The SIMI question: Indian democracy’s acid test

 

                                                              

By Amaresh Misra

 

 

          The lifting of the ban on SIMI by the Special Tribunal constituted under Unlawful Activities (Prevention) Act 2006, headed presently by Justice Geeta Mittal, needs to be welcomed by all secular Indians.

 

The persecution meted out to SIMI cadres during the past 15 years is nothing short of a legal scandal; the recent Tehelka story on the subject paints a frightening story of deliberate negligence, blatant disregard of the rule of law, violation of constitutional and civil rights of Indian citizens and cynicism towards the secular ideology of the Indian nation-state, by functionaries of Indian State agencies themselves. In the name of combating SIMI, ordinary Muslims were demonized, picked up from their homes in broad daylight, given third and fourth degree tortures and made to `confess’ to `crimes’ that were never proven. It is therefore painful to see so called secularists like Javed Anand taking—at this juncture, when some legal relief to beleaguered Muslims of India seems to be in sight, and when it is becoming apparent that the bomb blast phenomenon in India is a handiwork of communal elements in State services and the RSS-Sangh Parivar—the Urdu media and Muslim organizations to task for welcoming a plainly legal judgment!

 

          The Supreme Court since then has stayed the lifting of the ban—and this seems to give comfort to Mr. Javed Anand! Mr. Anand has failed totally in distinguishing between support for SIMI’s ideology and opposing persecution of Muslims in SIMI’s name. One can remain deadly opposed to SIMI’s ideology—but if a secularist or a leftist fails to welcome the lifting of the ban on SIMI then he or she is either willfully ignorant or willfully supportive of the Indian brand of fascism.

 

          Several quotes form Lenin and Mao can be presented to prove the point that leftists have to stand up for persecuted religious minorities irrespective of the ideologies of their representative or fringe organizations. But in India of late some pseudo or fake version of secularism has gained currency. Mr. Anand raises the question of going beyond the `law’ and seeing the SIMI threat on the `ideological’ plane; Mr. Yogendra Yadav in his reply to Mr. Ghulam Muhammad’s very reasonable riposte to Mr. Javed Anand goes one step further to say that there is `truth’ beyond `law’!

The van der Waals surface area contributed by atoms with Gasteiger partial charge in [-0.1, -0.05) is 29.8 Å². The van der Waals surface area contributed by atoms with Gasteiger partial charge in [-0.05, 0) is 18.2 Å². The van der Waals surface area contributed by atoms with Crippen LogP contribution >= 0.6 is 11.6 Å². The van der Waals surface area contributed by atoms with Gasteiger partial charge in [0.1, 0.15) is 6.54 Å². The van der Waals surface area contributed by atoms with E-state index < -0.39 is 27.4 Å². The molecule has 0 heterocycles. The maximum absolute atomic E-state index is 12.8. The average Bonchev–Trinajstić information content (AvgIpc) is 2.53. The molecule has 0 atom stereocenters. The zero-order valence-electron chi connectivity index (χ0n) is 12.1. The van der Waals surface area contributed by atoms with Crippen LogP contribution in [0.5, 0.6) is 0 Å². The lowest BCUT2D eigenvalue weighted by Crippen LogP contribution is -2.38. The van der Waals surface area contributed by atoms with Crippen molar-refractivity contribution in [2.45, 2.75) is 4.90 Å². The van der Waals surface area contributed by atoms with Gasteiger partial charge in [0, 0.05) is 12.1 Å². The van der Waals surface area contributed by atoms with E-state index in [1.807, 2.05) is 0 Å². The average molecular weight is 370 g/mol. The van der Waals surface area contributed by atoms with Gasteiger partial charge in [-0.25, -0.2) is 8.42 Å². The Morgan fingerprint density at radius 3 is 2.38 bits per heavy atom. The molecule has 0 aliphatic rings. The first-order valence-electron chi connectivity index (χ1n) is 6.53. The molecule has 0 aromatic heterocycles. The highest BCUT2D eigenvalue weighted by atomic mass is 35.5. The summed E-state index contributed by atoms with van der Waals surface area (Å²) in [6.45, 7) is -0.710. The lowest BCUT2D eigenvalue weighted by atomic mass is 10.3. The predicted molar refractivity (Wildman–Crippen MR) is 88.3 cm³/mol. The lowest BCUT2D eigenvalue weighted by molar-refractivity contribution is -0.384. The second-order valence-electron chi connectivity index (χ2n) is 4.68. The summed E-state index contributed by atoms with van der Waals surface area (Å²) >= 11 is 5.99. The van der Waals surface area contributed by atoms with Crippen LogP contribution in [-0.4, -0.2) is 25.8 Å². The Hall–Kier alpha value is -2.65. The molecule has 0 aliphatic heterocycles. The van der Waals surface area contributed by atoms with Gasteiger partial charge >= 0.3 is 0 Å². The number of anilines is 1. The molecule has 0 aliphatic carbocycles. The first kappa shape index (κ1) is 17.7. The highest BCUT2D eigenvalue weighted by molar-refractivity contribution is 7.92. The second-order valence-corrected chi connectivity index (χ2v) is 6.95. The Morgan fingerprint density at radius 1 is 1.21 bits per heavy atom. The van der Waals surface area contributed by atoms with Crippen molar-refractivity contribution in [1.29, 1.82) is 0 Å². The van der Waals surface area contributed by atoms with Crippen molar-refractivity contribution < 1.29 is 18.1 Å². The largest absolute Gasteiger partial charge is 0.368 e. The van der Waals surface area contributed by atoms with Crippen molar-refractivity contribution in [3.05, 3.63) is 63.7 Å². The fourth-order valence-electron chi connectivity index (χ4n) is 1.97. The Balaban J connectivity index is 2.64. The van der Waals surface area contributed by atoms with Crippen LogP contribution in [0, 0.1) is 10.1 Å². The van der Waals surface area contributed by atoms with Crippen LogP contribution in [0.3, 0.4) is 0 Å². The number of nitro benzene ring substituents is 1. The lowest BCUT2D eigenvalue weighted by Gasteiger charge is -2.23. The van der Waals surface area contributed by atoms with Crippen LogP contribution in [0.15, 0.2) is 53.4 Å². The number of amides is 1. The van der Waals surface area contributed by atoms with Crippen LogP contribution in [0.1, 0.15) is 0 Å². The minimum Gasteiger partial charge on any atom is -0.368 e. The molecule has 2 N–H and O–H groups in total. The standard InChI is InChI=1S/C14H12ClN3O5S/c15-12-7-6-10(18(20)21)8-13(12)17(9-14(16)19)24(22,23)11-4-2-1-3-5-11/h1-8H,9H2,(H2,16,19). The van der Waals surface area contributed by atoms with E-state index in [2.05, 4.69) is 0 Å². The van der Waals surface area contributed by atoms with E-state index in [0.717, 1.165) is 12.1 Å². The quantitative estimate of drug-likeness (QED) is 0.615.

Come on, people—are we discussing philosophy, the nature of truth etc. here? What kind of ridiculous levels are we descending to? Mr. Javed Anand and Mr. Yogendra Yadav ought to answer two questions: whether the ban on SIMI was justified on legal grounds? Just a simple Yes or No—and whether the lifting of the ban is as per the spirit of the Indian constitution—again a simple Yes or No; there are no other issues involved—the Urdu media has been at the forefront of fighting all anti-national conspiracies; it is more patriotic than the Indian English media for sure. There are several stories which the Urdu media highlighted and which the English media picked up later—the Urdu media began the whole debate around the non-implementation of the Sri Krishna committee in 2007-2008; the English media picked up the theme later.

 

          When the Urdu media welcomes the lifting the ban on SIMI, it is acting not as a `Muslim media’ but as a responsible `Indian media’ conscious about the constitutional rights of all Indian citizens. The Urdu media was vocal about Muslim persecution in India not because Urdu is spoken and read largely by Muslims, but because they realized the unconstitutional nature of that persecution. The Urdu media in the 1990s has also been very vocal on atrocities on Dalits and the OBCs. It has carried long campaigns against several ills within the Muslim society, including the spread of ideas which even faintly suggest terrorism of any kind. Its nationalist and secular credentials are beyond doubt. The Government of India has had to consistently support the Urdu media and shield it from vicious attacks from communal forces because of this very reason.

 

          There was an attempt by communal elements in the Maharashtra State administration to book a journalist called Danish Riyaz in July 11 2006 Mumbai blasts; Danish was used to put pressure on the Urdu Times, which had spoken out consistently against minority persecution in general; one can cite several such instances.